Mitch Albon's new novel contrasts two narratives about the meaning and nature of time.
The Time Keeper: two time-centric threads joined in minute detail
Mitch Albom returns with his new novel The Time Keeper, a claustrophobic story that concerns itself with the seemingly contrasting but interconnected tales of Victor Delamore, a fabulously wealthy but ageing American businessman who's riddled with terminal cancer, and Sarah Lemon, an unpopular high school student who is suddenly flattered by the attentions of a much better-looking and more desired contemporary.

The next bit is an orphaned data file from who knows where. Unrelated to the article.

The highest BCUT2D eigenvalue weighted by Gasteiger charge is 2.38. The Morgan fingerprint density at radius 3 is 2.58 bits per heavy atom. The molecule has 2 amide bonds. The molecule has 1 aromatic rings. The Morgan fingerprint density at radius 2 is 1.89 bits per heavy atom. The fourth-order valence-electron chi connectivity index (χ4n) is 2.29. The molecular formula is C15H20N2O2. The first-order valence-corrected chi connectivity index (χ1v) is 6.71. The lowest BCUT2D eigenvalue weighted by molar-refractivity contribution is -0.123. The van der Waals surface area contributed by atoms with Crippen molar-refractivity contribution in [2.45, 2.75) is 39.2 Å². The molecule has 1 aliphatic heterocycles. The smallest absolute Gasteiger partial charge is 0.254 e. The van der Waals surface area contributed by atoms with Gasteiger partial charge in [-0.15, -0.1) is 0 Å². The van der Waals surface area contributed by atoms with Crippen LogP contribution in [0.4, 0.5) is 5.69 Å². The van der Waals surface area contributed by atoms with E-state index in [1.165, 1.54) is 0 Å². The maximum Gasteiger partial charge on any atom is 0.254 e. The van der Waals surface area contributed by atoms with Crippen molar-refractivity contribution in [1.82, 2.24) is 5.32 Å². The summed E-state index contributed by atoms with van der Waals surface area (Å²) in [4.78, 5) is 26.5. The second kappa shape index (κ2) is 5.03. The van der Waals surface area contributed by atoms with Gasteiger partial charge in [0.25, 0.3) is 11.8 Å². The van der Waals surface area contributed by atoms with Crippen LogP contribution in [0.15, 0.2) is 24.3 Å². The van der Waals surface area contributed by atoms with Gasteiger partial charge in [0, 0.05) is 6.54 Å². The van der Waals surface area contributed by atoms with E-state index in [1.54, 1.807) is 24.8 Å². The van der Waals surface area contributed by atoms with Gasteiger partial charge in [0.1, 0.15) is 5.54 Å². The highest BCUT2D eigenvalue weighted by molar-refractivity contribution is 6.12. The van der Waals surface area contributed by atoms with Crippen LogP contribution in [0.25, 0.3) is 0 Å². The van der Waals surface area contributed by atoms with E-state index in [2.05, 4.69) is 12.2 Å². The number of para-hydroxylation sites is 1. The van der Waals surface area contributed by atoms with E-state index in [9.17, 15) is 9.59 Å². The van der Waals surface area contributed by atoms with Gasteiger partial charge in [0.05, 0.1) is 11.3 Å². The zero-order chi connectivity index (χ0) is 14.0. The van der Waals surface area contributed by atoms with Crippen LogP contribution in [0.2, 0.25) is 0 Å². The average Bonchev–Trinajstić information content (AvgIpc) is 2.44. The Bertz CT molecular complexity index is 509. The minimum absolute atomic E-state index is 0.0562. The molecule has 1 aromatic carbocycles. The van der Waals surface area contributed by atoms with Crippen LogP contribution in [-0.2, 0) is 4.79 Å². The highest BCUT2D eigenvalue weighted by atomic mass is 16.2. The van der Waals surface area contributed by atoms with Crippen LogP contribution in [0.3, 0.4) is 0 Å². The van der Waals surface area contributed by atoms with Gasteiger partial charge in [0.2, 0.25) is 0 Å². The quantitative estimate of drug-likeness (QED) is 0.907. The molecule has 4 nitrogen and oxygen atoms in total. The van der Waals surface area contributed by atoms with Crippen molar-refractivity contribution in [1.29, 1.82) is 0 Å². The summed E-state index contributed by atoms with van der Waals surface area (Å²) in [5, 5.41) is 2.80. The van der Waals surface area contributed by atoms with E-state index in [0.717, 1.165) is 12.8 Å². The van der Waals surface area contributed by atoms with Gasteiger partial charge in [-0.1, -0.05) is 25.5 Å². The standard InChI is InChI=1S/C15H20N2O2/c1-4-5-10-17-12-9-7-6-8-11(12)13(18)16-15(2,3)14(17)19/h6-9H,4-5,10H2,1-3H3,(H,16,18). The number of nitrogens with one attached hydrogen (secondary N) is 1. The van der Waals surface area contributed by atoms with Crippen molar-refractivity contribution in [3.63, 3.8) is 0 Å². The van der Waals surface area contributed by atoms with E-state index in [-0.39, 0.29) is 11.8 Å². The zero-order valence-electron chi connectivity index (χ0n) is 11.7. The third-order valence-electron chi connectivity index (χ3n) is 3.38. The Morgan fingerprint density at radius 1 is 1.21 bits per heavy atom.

Albom, best known for his best-sellers Have a Little Faith: A True Story, Tuesdays with Morrie and The Five People You Meet in Heaven, sets an almost mythical figure named Dor to preside over Victor and Sarah's unravelling fortunes.
Really though, Albom's book is a consideration of the constraints and meaning of time: Victor wants to stop the clock so he may find a way to explore the possibility of cryogenically freezing his body until such a time as a cure can be found for his illness, while Sarah wants time to rush forward to eat up the days before her handsome suitor will take her out on a date. It's a neat set-up that Albom unfolds with appropriately masterful ease.